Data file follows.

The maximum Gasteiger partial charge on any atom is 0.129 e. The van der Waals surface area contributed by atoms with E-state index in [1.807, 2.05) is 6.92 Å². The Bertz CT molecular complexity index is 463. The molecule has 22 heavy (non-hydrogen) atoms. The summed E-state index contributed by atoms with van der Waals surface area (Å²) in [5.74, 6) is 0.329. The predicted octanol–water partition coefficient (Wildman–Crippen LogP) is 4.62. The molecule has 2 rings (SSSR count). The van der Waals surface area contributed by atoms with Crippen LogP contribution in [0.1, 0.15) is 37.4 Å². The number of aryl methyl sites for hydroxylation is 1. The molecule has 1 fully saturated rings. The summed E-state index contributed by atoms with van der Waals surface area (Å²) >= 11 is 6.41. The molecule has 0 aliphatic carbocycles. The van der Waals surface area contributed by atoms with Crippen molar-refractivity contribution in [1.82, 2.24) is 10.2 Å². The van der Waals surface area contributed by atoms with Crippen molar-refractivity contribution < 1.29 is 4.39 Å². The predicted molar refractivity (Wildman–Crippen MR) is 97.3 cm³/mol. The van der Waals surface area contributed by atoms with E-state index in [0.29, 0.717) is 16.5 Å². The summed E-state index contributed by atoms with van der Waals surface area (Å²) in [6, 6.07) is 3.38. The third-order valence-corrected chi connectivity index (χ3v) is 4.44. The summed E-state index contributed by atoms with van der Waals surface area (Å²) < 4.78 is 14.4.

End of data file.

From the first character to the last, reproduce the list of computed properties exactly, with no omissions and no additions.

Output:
The maximum Gasteiger partial charge on any atom is 0.129 e. The van der Waals surface area contributed by atoms with E-state index in [1.807, 2.05) is 6.92 Å². The Bertz CT molecular complexity index is 463. The molecule has 22 heavy (non-hydrogen) atoms. The summed E-state index contributed by atoms with van der Waals surface area (Å²) in [5.74, 6) is 0.329. The predicted octanol–water partition coefficient (Wildman–Crippen LogP) is 4.62. The molecule has 2 rings (SSSR count). The van der Waals surface area contributed by atoms with Crippen LogP contribution in [0.1, 0.15) is 37.4 Å². The number of aryl methyl sites for hydroxylation is 1. The molecule has 1 fully saturated rings. The summed E-state index contributed by atoms with van der Waals surface area (Å²) >= 11 is 6.41. The molecule has 0 aliphatic carbocycles. The van der Waals surface area contributed by atoms with Crippen molar-refractivity contribution in [1.82, 2.24) is 10.2 Å². The van der Waals surface area contributed by atoms with Crippen molar-refractivity contribution < 1.29 is 4.39 Å². The predicted molar refractivity (Wildman–Crippen MR) is 97.3 cm³/mol. The van der Waals surface area contributed by atoms with E-state index in [0.29, 0.717) is 16.5 Å². The summed E-state index contributed by atoms with van der Waals surface area (Å²) in [6, 6.07) is 3.38. The third-order valence-corrected chi connectivity index (χ3v) is 4.44. The summed E-state index contributed by atoms with van der Waals surface area (Å²) < 4.78 is 14.4.